Inspiration is a big, loose term, especially when talking about piece of art.
It's sort of fat and amorphous, and I think that's why when artists are talking to each other they tend to shy away from it. It sounds mushy.
For the person creating the piece, 'inspiration' might be the least important part of the puzzle they are trying to solve.
As an example, here is how I am stepping off onto a blank two dimensional surface in my current series.
First, I've become interested square compositions because they are a less common format than the rectangle. Squares are usually used in symmetrical compositions, but I lean towards asymmetrical, so that's a nice challenge.
Here's a 12" x 12" piece of hardboard painted with acrylics; a collection of related colors, applied in a random manner.
Second, I continue to be interested in using texture as a way to explore pictorial depth.
I want to move away from the collage technique of using found papers and materials and return to using paint.
I cover the board with pieces of hand painted paper, completely changing the surface character.
These are my brush strokes, torn and reassembled on a new surface.
Once the surface is alive and in motion, I add larger pieces of paper - stronger brush strokes that start to introduce form.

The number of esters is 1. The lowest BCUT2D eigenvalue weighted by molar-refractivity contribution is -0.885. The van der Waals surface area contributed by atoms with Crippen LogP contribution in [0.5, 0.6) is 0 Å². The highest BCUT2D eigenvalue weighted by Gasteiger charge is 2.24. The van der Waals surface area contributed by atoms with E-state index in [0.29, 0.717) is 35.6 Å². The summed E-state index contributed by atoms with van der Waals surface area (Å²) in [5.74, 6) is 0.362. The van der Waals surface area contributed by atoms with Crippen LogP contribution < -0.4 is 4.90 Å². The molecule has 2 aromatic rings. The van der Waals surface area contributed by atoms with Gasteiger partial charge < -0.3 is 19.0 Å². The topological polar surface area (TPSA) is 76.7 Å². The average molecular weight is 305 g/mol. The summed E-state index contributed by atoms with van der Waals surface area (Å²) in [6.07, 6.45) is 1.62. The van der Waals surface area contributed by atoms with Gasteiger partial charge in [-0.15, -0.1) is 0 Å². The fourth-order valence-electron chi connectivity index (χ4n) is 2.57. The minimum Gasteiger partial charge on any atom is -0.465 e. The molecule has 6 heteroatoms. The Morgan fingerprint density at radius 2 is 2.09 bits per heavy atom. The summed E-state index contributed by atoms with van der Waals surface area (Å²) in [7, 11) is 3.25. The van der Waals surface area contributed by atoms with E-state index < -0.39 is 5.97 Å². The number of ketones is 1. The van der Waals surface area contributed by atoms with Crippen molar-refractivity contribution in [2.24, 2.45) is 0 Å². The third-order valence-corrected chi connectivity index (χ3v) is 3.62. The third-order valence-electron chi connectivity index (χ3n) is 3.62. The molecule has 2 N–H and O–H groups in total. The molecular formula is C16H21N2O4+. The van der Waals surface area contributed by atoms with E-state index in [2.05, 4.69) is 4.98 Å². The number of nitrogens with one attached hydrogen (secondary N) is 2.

This is the point at which I have to decide if this composition is going to be entirely abstract,
or if I want to build forms from nature.
Looking to my garden, I find long arms of pale blue Russian sage, very like the blue form developing on my board. And there's the cascading form of rosemary, also flowering in blue.
I decide to build the composition around flower shapes.
I take a lot of garden pictures, so I have lots of flower shapes on file.
The composition is now a floral, but that wasn't the starting point.
And the most interesting part of the work for me is not the subject matter.
I'm still trying to find my way around a square canvas!
The composition takes days to bring into balance.
This quirky photo was taken in very strong sunlight. It really bleaches out the colors, but shows up the layers of texture.
This is the final composition.